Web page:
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When the Tide Goes Out

Bankers have a lot of sayings to describe the financial world; I hear them because my husband works in finance. One of my favorites, attributed to Warren Buffett, is “You only find out who is swimming naked when the tide goes out.”

At metaphorical high tide—when circumstances are comfortable and life is going smoothly—many seem to do well. From all outward signs, we assume they’re wearing expensive, stylish swimwear. Yet things aren’t always as they appear.

Still, we cling to our perceptions, admiring someone who may not deserve it while failing to see the true goodness of another, even of ourselves. It’s often when high tide ebbs—when a crisis occurs—that people’s true character is revealed.

The pandemic has been such an occurrence. Many seemingly obscure community members have revealed beautiful, vibrant swimwear. Notably, healthcare workers have risked their own well-being to care for those sick and dying from COVID, in addition to those afflicted with other maladies. Scientists quickly and miraculously developed a vaccine against the ravages of COVID. Everyday people have stepped up to provide love and service for those suffering during this difficult year. The list is long, their swimwear impressive.

But there have been disappointments, too. Not everyone has been a team player. What could have been a unifying experience of collectively overcoming the pandemic has become a war of words, of actions. There are more skinny-dippers than we might have imagined.

This is nothing new.

For many years, smoking was allowed almost everywhere, even on planes and in hospitals. When I worked as a registered nurse on the maternal-newborn floor, I often cared for mothers who smoked as their newborns lay two feet away in a bassinet. It broke my heart to discharge those babies, knowing they’d grow up inhaling their moms’ second-hand smoke. (I didn’t enjoy breathing it either.) I still wonder why it took society so long to recognize that personal rights end when they endanger others. I’m grateful we now have laws that make smoking in enclosed public spaces illegal (though that still doesn’t help babies in smoke-filled homes).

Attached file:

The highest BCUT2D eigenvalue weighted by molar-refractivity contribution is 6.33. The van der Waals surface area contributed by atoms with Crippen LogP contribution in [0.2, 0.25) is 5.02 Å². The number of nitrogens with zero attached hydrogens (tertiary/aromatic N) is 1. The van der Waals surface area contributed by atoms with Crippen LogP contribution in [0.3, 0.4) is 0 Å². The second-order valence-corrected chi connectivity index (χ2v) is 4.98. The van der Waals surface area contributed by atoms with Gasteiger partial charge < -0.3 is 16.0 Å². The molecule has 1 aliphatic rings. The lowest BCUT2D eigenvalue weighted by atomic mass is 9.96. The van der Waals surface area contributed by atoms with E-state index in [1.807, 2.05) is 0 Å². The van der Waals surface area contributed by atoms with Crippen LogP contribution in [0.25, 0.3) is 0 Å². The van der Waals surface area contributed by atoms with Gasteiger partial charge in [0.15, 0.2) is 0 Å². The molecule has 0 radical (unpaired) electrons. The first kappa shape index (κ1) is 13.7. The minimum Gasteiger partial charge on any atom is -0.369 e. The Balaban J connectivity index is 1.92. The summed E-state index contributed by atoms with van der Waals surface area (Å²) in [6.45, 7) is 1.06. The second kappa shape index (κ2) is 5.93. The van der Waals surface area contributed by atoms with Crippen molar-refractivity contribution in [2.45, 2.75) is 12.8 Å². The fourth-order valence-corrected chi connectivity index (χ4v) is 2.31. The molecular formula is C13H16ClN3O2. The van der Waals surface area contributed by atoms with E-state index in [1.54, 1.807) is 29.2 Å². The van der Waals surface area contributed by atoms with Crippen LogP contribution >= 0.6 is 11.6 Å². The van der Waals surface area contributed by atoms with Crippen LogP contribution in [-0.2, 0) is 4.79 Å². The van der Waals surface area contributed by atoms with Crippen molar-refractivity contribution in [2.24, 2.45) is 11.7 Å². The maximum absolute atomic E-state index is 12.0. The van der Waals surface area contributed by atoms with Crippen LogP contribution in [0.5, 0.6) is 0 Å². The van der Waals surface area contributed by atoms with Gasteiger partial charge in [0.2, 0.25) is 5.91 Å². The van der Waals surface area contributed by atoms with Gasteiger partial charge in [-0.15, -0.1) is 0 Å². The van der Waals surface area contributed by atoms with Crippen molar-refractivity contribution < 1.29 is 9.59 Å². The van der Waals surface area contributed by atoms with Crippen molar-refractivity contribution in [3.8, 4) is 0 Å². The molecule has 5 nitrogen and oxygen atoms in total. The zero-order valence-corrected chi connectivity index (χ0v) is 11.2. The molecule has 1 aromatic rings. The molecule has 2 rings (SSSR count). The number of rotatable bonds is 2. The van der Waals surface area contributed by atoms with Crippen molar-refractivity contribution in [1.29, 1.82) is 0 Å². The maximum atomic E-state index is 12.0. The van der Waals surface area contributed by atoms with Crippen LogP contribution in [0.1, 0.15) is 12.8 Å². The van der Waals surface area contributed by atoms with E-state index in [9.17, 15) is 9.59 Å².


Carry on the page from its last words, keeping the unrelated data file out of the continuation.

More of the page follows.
And whenever we venture out on the road, we know that some drivers won’t respect the laws designed to keep us all safe. Whenever someone speeds or drives recklessly, they place their desires above the right of others to travel safely. Streakers on the freeway.

So the bottom line is this: Wear the best swimsuit you can, even when no one can see it. Act with respect and love toward others, even when it inconveniences you. And if some don’t return the favor, work to effect positive change and always maintain your integrity and your love, even if you’re harmed by them. Anger doesn’t change others’ behavior, but it does change you—and not for the better. Sometimes there are long periods of high tide, but, eventually, the tide goes out.

Pam Montgomery
Bountiful, Utah


4 thoughts on “When the Tide Goes Out”

  1. I have been vaccinated. I try to avoid infecting non-vaxxers.

    I do not care about the welfare of non-vaxxers. However I do not want them to pass my potential infection on to other people who are deserving of my concern.

    By protecting the health of non-vaxxers, I may be preventing them from infecting someone who cannot get vaccinated for medical reasons. I may be preventing the non-vaxxer from infecting a child who is too young to get vaccinated. I may be preventing the non-vaxxer from giving a breakout case to a vaccinated person. And I may be preventing the non-vaxxer from getting sick, and overtaxing the health care system.

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